Consequences of state fireworks law difficult to live with
People in the area of the Hughesville Fairgrounds this past Saturday were treated to a spectacular fireworks display made even more special by the presence of a nearly full moon.
The 25th annual Set the Night to Music Fireworks Extravaganza put on by Backyard Broadcasting provided a safe and enjoyable way to view the traditional patriotic display while maintaining social distancing, and what a display it was!
For many people who live in the eastern end of the county, the display could be viewed from their yards and porches without the need to gather in the type of large crowd that is more typical of a July 4 evening here.
This was a blessing to behold, for sure.
Back in Williamsport, many people may have felt more cursed by fireworks than blessed.
In fact, city Fire Chief Mark Killian likened the city to “a war zone” because of the amount of consumer fireworks that have been set off this summer.
A state law that was passed three years ago by the Legislature and signed into law by Gov. Tom Wolf two years ago made it legal for people to purchase more powerful fireworks than previously had been allowed for personal use.
It’s not only Williamsport officials who had concerns with this law. What the Career Fire Chiefs Association and Pennsylvania Fire Chiefs thought at the time has been “proven right,” according to Killian, with the amount of fireworks set off this summer.
Even though the city responded to the 2018 state law — Act 43 — with an ordinance placing limits on the use of consumer fireworks, it has been difficult to enforce.
The police need witnesses to testify, but most people filing complaints of unlawful fireworks activity are reluctant. As Councilwoman Bonnie Katz observed, “You’re asking neighbor to turn in neighbor.”
That sets up a difficult situation for anyone who wants to live in peace.
The city ordinance sets a time frame in which consumer fireworks are permitted, but their use is prohibited within 150 feet of a structure, an important consideration in the prevention of fireworks-related fires. The fact that the devices need to be kept 150 feet from any structure to be ignited in Williamsport would seem to make most — if not all — of the city off limits.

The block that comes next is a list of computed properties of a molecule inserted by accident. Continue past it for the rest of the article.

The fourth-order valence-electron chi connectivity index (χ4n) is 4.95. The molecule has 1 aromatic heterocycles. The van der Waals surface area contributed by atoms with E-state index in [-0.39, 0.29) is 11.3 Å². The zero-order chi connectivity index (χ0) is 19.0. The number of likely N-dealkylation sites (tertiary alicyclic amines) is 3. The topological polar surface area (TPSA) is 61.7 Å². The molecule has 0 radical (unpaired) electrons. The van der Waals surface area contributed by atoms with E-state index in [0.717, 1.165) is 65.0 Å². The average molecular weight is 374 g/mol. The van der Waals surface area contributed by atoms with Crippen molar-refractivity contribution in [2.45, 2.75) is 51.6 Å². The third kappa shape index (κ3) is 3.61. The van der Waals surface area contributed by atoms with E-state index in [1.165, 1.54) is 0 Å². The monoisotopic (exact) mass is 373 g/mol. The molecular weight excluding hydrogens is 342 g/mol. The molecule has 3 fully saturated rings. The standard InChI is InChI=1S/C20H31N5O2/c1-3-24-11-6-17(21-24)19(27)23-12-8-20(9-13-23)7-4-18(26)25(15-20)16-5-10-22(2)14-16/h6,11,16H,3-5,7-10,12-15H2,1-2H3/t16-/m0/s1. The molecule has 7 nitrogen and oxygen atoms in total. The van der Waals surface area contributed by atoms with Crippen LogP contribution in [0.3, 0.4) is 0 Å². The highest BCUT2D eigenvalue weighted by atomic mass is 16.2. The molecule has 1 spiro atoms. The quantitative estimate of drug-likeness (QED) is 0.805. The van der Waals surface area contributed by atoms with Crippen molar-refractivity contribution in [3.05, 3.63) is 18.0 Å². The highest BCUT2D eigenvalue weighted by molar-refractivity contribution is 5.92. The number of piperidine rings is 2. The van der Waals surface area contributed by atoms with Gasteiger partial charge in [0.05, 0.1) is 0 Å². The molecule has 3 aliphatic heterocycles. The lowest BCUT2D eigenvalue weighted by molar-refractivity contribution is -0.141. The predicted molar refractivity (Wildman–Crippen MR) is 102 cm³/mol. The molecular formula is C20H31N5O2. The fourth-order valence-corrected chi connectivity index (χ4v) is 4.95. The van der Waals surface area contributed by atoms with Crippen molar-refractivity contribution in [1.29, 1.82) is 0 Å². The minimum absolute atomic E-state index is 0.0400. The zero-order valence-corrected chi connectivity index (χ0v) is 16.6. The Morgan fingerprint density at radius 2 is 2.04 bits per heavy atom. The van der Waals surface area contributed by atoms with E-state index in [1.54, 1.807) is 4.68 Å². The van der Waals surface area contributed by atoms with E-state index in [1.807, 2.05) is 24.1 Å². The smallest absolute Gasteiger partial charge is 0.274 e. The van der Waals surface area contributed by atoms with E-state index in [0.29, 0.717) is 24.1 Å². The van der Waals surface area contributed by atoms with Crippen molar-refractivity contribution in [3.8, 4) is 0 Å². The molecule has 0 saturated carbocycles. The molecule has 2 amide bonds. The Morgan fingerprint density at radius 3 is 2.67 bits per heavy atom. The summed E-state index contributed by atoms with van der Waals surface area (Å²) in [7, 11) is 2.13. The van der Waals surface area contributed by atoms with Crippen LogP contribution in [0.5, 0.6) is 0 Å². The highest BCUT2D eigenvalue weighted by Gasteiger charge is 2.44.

“They go too late, cause anxiety in pets and people suffering from post-traumatic stress disorder, and the current length of time in number of days allowed is obviously much too generous,” Council President Randall J. Allison said.
While Council’s public safety committee is reviewing the ordinance with a mind for tightening it up, a better solution would be for the state Legislature to repeal Act 43. Short of that, there is legislation in the state Senate — Senate Bill 932 — that would prohibit private use of fireworks in cities with populations of 58,000 or more.
That is not enough.
Killian would like the bill to be amended to include “all communities” regardless of population.
This makes sense to us. The state Legislature unleashed this problem not only on Williamsport but on communities statewide, leaving it to local police and fire personnel to deal with the consequences.
We call on the Legislature to take up this matter with expediency, to consider the experiences of this very hot summer and to put public safety at the front of the conversation.
In the meantime, our hope is that the big fireworks display will be back downtown by next year, the pandemic and crowds no longer a concern.
And that, we would hope, may quell the desire to set off consumer fireworks in neighborhoods where houses are just too close for comfort — and safety.